Summary: If only we could make the world believe that we loved them, there would be fewer empty churches, and a smaller proportion of our population who never darken a church door. Let love replace duty in our church relations, and the world will soon be evangeliz
Let the Spirit of God Infuse You With Love (I Cor 13:4-8)
We all need a fresh infusion of God’s love for without it we become apathetic, angry and self-absorbed. We live in a world that is crying out for love, acceptance and any measure of kindness.
Illustration: A Great Motivator
Love reaches for the hurt and takes bold steps without self-interest. It can accomplish unbelievable things merely because it is so void of self-interest.
Some time ago, a teenager, Arthur Hinkley, lifted a 3,000-pound tractor with bare hands. He wasn’t a weight lifter, but his friend, Lloyd Bachelder, 18, was pinned under a tractor on a farm near Rome, Maine. Hearing Lloyd scream, Arthur somehow lifted the tractor enough for Lloyd to wriggle out.
Love was the real motivation.
Calvin Miller, “Rethinking Suburban Evangelism,” Leadership, 1988, p. 68
1. The Holy Spirit uses His intelligence, emotions and will to help leaders love according to the guidelines given in I Corinthians 13:4-7. Paul wrote, "Love is patient, kind, does not envy; it does not boast, it is not proud. It is not rude, it is not self-seeking, it is not easily angered, it keeps no record of wrongs. Love does not delight in evil but rejoices with the truth. It always protects, always trusts, always hopes, always perseveres. Love never fails." Ask the Lord to allow the Spirit to fill your mind, will and emotions with all of the qualities of a Christlike love.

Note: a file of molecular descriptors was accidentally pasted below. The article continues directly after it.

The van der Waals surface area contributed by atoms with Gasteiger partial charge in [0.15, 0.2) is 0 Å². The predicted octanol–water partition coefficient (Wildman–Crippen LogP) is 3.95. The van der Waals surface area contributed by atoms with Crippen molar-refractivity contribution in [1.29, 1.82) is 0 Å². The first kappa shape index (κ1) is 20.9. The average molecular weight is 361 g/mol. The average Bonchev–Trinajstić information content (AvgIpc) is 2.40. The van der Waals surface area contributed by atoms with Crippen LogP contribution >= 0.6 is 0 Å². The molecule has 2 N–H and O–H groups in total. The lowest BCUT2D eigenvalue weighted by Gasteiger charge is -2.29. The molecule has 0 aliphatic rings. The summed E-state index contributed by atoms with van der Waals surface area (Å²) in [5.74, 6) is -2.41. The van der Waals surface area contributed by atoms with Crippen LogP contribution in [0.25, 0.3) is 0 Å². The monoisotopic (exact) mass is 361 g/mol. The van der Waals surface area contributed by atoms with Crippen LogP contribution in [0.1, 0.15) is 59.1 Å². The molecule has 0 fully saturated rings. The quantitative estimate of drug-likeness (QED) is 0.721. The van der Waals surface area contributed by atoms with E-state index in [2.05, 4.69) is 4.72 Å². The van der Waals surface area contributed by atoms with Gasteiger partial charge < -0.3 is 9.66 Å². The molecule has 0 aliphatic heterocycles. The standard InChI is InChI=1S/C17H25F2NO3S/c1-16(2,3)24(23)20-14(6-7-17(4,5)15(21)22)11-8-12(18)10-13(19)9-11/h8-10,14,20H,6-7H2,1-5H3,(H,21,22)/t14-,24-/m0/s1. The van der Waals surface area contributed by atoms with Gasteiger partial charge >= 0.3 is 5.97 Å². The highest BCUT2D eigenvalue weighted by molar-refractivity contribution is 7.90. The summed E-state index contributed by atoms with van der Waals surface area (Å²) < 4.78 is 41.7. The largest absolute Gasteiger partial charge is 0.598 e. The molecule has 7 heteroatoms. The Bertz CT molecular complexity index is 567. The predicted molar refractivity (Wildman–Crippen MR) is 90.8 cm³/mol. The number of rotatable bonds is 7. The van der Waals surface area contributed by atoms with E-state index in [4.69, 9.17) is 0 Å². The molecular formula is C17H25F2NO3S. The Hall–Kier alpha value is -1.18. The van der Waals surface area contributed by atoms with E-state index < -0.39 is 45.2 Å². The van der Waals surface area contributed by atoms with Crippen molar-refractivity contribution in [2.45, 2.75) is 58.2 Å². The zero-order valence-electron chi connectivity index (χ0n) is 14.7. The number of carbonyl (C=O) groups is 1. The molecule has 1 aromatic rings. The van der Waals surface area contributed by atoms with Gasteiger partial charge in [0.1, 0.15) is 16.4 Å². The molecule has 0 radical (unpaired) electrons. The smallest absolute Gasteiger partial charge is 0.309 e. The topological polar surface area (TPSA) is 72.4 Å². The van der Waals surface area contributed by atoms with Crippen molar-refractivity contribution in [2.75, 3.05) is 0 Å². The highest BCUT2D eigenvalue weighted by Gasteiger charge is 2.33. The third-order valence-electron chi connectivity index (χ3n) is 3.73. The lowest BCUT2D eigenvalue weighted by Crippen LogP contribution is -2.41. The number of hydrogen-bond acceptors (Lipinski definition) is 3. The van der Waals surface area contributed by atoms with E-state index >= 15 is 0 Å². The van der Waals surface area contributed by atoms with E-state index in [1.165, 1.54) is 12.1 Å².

Illustration: Act Out Love
In his book Mere Christianity, C. S. Lewis wrote,
“Do not waste your time bothering whether you ‘love’ your neighbor; act as if you did. As soon as we do this, we find one of the great secrets. When you are behaving as if you loved someone, you will presently come to love him. If you injure someone you dislike, you will find yourself disliking him more. If you do him a good turn, you will find yourself disliking him less.”
Our Daily Bread, Thursday, February 14.
2. The Holy Spirit gives us a greater appreciation of the depth, length, breadth and height of the love of God. Paul wrote, "I pray that you, being rooted and established in love, may have power to grasp how wide and long and high and deep is the love of Christ - that you may be filled to the measure of all the fullness of God." (Eph. 3:17-19) Ask the Lord to help you grow in your comprehension of God’s love so that you can fill every thought, relationship and ministry with the love of Christ.
Illustration: Agape Love
The Greek word agape (love) seems to have been virtually a Christian invention—a new word for a new thing (apart from about twenty occurrences in the Greek version of the Old Testament, it is almost non-existent before the New Testament). Agape draws its meaning directly from the revelation of God in Christ. It is not a form of natural affection, however, intense, but a supernatural fruit of the Spirit (Gal. 5:22). It is a matter of will rather than feeling (for Christians must love even those they dislike—Matt. 5:44-48). It is the basic element in Christlikeness.
Read 1 Corinthians 13 and note what these verses have to say about the primacy (vv. 1-3) and permanence (vv. 8-13) of love; note too the profile of love (vv. 4-7) which they give.